Personalization is everywhere. I am certainly not the first to make the astute observation but I have been noticing how prevalent it has become in our daily lives. For example, when I go to workout or barre class, I’m in a room with 20 women but my teacher provides opportunities to work at my level and then pushes that me further, simultaneously providing individual feedback and corrections to make sure I am going to get the best workout. I leave tired, sweaty and prepared to be sore just like all the other people in class. The teacher, on the other hand, doesn’t sweat a bit and is ready to teach the next class as if was her first of the day. Similarly, as I have flown a lot lately, our entertainment during flying experiences has also become much more personalized. Rather than the one size fits all movie, everyone can bring their own device and connect to a variety of entertainment options to suit their personal needs. Not to mention my kids who have no idea what it means to wait for a favorite show to come on and love Netflix. I love it too as I get to set the parameters for what they can watch and the time, they have voice and choice in their entertainment.
Our kids are growing up with increasing degrees of personalization and adults have quickly adapted to expect this as well, yet we are often so hesitant when it comes to personalizing learning in schools. It’s true that it’s a drastic change from where we have been as most systems have become hyper-standardized to meet the demands of NCLB or GERM (global education reform movement) as Pasi Sahlberg calls the testing epidemic. In order to emerge from this fog and transform our schools, we must provide learning experiences that offer personalized learning paths that included student voice and choice. The access to individual devices and online resources affords learners countless opportunities to learn and grow at their own time, place and path. Teachers can and should set up the parameters aligned with clear learning objectives but allow for flexibility and choice just like you can on Netflix or United Entertainment. For the teacher to be a facilitator of powerful learning experiences, it is critical that they utilize their expertise and time with students to coach and provide feedback so that like my barre teacher, students are working hard and being pushed to their limits. The learners should leave class exhausted, not the teacher.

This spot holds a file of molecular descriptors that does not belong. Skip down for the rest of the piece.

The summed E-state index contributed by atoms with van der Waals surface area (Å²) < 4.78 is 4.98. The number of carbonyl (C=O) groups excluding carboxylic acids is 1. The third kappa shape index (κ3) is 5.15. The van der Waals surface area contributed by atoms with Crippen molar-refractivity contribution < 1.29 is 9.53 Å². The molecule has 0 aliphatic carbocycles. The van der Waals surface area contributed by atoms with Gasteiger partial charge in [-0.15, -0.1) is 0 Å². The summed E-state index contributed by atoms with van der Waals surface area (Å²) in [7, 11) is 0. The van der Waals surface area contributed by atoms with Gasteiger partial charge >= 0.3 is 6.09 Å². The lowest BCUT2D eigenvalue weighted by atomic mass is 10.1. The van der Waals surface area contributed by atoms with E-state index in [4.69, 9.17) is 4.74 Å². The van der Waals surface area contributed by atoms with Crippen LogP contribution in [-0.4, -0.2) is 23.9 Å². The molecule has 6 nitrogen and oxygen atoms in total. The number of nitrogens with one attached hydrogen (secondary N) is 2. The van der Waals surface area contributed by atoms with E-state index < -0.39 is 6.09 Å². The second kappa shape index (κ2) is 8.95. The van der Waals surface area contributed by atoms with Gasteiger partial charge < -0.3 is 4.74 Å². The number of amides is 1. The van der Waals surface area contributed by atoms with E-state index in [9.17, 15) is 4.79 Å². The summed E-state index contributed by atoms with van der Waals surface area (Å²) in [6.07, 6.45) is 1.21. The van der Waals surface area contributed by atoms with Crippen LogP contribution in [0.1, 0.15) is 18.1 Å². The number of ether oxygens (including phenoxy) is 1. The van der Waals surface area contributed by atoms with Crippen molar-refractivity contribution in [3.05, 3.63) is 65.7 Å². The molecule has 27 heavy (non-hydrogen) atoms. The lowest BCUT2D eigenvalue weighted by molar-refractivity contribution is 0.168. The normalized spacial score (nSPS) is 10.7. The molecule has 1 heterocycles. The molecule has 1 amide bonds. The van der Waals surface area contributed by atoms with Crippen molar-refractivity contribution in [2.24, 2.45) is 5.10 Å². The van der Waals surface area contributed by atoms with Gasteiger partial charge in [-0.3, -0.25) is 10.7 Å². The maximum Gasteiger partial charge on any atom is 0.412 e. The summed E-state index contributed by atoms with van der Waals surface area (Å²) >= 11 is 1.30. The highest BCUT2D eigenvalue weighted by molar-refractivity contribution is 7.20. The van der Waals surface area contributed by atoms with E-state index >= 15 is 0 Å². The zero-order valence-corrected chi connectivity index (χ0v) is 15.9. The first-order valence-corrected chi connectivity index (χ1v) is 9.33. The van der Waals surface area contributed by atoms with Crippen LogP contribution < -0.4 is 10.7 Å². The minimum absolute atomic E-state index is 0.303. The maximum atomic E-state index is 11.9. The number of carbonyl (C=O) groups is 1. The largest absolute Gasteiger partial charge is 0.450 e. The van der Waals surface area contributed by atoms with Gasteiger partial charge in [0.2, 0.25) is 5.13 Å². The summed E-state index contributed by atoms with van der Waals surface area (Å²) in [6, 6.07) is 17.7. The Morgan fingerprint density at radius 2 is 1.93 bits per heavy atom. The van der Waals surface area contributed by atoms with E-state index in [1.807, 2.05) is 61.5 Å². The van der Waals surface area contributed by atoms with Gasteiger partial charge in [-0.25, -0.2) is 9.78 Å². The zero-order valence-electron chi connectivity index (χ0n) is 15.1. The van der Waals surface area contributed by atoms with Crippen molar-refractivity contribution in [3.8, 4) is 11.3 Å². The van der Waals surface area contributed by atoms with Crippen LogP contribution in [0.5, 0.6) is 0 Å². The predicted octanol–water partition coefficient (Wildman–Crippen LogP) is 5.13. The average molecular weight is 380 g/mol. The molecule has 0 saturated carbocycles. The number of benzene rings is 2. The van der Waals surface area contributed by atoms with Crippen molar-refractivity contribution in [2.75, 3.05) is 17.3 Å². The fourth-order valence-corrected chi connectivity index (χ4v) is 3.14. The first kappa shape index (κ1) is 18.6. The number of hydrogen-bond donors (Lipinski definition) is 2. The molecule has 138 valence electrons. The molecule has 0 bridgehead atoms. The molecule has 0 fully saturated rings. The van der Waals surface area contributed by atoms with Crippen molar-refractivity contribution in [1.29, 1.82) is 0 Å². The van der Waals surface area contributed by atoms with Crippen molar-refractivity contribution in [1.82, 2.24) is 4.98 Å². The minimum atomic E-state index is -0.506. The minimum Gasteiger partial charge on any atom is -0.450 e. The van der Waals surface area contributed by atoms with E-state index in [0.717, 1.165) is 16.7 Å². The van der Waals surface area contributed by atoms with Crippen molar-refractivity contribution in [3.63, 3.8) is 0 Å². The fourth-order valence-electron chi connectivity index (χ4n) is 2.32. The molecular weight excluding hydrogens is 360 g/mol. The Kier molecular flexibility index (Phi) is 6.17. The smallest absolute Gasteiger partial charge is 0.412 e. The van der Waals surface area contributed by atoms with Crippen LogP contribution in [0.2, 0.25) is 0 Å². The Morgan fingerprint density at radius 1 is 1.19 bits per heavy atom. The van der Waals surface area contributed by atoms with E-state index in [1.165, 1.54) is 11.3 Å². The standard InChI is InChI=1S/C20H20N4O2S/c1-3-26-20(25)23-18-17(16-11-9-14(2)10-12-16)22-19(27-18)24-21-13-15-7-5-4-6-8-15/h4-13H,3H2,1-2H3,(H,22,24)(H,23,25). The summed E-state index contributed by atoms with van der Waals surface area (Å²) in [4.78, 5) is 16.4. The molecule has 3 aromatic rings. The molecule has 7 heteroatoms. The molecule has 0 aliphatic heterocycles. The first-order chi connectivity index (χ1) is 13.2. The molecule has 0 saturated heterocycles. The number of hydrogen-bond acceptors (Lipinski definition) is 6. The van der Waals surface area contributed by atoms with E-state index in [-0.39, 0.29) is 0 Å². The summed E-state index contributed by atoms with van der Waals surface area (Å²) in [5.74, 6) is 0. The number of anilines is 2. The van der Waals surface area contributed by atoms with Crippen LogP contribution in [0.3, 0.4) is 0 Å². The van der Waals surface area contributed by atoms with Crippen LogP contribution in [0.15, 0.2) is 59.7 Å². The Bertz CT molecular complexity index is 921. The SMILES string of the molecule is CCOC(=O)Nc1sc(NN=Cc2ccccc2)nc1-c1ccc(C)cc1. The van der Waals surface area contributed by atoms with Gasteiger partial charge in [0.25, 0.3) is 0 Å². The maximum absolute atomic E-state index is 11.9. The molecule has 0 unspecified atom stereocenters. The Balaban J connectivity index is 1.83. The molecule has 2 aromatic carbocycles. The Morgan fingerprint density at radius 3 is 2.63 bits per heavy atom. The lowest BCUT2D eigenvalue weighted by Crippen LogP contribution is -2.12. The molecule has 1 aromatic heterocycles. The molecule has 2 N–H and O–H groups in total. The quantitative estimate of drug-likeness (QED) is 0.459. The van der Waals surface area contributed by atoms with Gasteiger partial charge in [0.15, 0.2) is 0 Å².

So, my question is, What holds us back from personalizing for learners?” I don’t think it’s that teachers and leaders don’t believe it’s what’s best for kids or that they don’t know how. I think that we are still suffering from the systems and policies that push teachers and leaders to “cram everything in” and continue to add the new to the old. This in lies the problem that must be addressed. We can’t ensure all students have gone through the units in a book if we aspire to personalize. These two don’t fit together. We have to omit some existing practices and make room for new ways of learning. Just as United got rid of most of the overhead TVs in their new planes to provided access to more personalized digital content, teachers should be allowed to omit some or all of the lessons in textbooks or prescriptive pacing guides. Educators that are providing learning experience that are truly different, have prioritized their values and aligned learning experiences. This alignment requires keeping some practices, refining others and finally getting rid of some old ways to make room for new practices that allow for more personalized learning.